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Making of Modern World Lecture Series to Focus on What It Means to Be Musical

Lineup for “To Be Musical” Lecture Series

What makes music musical? Why is music such a potent form of expression? And how does the human brain respond to music? A series of talks by UC San Diego faculty will answer these questions and more in the free lectures series “The Making of the Modern World: To Be Musical,” to be held Jan. 9 to Feb. 27.

The first talk on Jan. 9 from UC San Diego music professor Steven Schick will focus on “The Beginnings of Contemporary Percussion Music.” The series will conclude Feb. 27 with a lecture on “Musical Illusions, Perfect Pitch, and Other Curiosities” by UC San Diego psychology professor Diana Deutsch.

The series of lectures is an extension of Eleanor Roosevelt College’s Making of the Modern World multi-course general education sequence. The academic program is designed to provide the college’s undergraduate students with a broad, global overview of the past, from the emergence of the human species to the contemporary world.

“The purpose of the series is to highlight some of UC San Diego’s greatest treasures: its extraordinary teachers, artists and scholars,” said Alan Houston, Eleanor Roosevelt College provost.  “This year we’re focusing on what it means to be musical because music is an exceptionally rich and powerful form of expression. How artists select and interpret music and how the audience listens are topics that help us better understand why music is such an important feature of human life.”

The presentations are a follow-up to last year’s “To Be Human” lecture series, which was held in the Great Hall of International House and was very popular among faculty, staff, alumni and community members.

“Public response has been extraordinary,” said Houston.  “We’re having the talks in the Conrad Prebys Music Center this year.  What better place for these discussions and performances than UC San Diego’s world-class, state-of-the-art music facility?”

Tickets for the “To Be Musical” series are free, but registration is required. Tickets for each of the six talks have already been reserved; however there is a waitlist on the events’ registration site at:


Lineup for “To Be Musical” Lecture Series

The “To Be Musical” lectures will begin at 7 p.m. and take place Jan. 9 through Feb. 27 in the Conrad Prebys Music Center. Speakers and their programs include:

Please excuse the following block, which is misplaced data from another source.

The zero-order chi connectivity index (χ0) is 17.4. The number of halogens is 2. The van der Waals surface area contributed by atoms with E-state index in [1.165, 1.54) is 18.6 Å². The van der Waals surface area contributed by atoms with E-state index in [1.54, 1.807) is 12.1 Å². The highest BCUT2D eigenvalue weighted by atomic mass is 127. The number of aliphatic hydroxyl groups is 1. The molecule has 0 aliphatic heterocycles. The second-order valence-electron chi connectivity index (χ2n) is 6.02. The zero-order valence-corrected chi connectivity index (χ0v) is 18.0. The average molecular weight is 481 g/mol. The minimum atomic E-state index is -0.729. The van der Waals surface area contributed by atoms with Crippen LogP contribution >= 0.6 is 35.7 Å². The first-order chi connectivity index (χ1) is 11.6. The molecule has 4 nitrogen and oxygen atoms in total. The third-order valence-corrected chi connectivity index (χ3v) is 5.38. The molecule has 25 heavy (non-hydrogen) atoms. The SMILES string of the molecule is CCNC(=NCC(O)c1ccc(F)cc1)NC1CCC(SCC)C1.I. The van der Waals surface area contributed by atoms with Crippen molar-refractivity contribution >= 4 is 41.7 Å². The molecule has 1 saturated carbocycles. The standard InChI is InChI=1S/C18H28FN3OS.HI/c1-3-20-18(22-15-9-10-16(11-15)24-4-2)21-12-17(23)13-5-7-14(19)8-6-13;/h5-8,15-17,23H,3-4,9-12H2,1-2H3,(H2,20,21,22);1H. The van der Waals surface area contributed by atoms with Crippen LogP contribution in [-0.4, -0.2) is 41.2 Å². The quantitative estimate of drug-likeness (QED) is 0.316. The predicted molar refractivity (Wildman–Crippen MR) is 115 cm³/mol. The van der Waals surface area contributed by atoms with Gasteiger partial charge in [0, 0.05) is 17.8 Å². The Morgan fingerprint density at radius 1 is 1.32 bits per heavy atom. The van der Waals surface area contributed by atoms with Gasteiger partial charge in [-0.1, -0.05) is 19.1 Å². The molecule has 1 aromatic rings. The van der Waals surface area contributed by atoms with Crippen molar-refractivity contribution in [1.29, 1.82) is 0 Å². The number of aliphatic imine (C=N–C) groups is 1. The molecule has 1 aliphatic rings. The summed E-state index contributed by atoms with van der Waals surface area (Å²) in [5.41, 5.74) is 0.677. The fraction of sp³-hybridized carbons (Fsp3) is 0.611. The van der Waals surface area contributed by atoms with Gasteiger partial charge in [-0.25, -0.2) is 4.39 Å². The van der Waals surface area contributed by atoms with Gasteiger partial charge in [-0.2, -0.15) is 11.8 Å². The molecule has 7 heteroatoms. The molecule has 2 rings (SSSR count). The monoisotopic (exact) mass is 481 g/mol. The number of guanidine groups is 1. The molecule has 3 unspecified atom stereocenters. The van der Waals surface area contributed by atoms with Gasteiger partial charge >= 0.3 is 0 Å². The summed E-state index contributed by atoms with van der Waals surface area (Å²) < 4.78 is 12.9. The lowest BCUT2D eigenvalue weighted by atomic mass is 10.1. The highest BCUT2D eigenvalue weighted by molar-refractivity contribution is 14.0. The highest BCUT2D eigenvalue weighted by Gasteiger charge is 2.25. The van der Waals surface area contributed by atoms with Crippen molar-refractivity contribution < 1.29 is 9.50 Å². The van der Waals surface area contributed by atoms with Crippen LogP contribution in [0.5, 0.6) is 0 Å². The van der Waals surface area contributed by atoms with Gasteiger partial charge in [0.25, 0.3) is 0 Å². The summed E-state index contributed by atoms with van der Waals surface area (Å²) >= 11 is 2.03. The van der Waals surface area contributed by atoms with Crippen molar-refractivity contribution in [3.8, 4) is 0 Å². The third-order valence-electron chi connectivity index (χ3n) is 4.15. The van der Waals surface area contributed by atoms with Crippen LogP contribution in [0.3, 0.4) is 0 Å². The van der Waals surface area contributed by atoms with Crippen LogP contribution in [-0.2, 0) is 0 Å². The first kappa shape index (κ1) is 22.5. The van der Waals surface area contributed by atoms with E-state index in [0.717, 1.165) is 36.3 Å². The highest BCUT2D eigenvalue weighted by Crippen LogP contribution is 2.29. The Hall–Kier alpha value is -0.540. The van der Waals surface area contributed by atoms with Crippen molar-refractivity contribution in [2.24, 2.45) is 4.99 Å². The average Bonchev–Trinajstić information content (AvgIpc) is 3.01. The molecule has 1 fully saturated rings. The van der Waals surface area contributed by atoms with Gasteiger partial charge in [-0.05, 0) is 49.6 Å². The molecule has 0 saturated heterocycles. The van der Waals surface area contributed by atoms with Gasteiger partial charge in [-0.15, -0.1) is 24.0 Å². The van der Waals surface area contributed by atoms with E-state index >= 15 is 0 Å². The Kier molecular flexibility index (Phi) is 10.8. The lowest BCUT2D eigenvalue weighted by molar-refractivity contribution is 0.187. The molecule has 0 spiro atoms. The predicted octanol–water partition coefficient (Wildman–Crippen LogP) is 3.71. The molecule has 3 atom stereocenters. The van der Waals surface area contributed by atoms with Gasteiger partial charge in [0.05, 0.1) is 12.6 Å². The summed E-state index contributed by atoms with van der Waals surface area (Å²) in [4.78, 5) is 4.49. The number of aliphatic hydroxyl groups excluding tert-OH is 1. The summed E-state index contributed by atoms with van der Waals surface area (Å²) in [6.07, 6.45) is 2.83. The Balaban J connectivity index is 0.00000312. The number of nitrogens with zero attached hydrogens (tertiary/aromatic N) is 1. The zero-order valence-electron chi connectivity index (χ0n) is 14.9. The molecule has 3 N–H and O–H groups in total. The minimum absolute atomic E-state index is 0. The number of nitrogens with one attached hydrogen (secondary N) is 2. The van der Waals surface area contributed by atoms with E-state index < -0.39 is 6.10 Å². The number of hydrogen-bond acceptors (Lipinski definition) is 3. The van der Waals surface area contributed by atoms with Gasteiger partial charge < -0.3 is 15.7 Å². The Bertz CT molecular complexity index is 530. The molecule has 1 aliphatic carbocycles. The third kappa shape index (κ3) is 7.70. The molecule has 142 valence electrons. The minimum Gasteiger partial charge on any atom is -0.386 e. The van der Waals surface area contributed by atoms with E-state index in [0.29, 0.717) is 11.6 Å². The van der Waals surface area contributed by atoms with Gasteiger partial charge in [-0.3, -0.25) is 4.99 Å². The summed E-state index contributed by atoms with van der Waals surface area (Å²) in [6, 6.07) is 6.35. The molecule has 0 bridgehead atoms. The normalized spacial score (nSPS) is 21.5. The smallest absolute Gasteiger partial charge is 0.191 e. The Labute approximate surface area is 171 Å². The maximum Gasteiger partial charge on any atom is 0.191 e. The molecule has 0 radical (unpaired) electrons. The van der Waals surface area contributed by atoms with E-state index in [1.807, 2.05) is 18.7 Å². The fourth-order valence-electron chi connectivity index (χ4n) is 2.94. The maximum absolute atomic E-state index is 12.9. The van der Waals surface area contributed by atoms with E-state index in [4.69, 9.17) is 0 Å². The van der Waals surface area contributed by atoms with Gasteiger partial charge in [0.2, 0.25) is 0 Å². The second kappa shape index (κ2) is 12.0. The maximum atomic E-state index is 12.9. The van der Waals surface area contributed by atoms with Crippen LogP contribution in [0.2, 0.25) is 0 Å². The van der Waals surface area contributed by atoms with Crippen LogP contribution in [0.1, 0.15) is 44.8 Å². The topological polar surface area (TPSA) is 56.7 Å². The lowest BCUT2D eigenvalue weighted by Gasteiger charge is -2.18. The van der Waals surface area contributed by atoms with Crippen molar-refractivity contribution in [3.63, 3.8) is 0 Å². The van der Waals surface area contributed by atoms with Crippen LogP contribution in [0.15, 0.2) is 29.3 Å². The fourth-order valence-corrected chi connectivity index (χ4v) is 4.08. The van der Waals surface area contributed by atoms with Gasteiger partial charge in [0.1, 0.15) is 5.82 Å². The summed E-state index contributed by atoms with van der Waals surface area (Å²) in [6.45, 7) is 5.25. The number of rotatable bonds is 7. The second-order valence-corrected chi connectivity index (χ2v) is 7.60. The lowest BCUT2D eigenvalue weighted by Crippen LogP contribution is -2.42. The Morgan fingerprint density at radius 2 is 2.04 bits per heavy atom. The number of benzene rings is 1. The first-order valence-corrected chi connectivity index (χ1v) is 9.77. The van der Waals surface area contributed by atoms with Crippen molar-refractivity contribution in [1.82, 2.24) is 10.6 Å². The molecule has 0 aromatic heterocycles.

• January 9, music professor Steven Schick: “The Beginnings of Contemporary Percussion Music”
    Schick will take a look at the infancy of solo percussion music and will illuminate why it has great importance to contemporary musical practice and ideas that reach beyond music.
  • Jan. 16, music professor David Borgo: “Why Music?”
    Borgo will explore alternatives to contemporary views on music by looking at the role music has played for humans across time and across cultures.
  • Jan. 30, music professor Aleck Karis: “Craft and Tools in Late Beethoven”
    Karis will demonstrate how even a prominent composer such as Ludwig van Beethoven used the basic tools of music—melody, harmony, counterpoint and form—to create richly expressive compositions.
  • Feb. 6, literature professor Steven Cassedy: “How the West Rejected ‘Nice’ Music a Century Ago: Abandoning the Tonal System and Emancipating Dissonance”
    Cassedy will talk about how composers since the early 20th century have branched out of traditional use of harmony and sought out sound combinations that contemporary audiences are almost guaranteed to find painful to listen to.
  • Feb. 20, music professor Susan Narucki: “Utterance, Ritual, Expression: Why Singing Makes Us Human”
    Narucki will delve into how singing is an essential component of sophisticated musical form and expression and how for many, song is the way in which humans apprehend their own history.
  • Feb. 27, psychology professor Diana Deutsch: “Musical Illusions, Perfect Pitch, and Other Curiosities”
    Deutsch will demonstrate a number of musical illusions that she has discovered; and she will discuss perfect pitch—the reason why some people possess this ability, and why it is so rare.

The six-part “To Be Musical” series will be broadcast on UCSD-TV, which will air the series the first Monday of each month beginning Feb. 4 and concluding June 3.

For more information, go to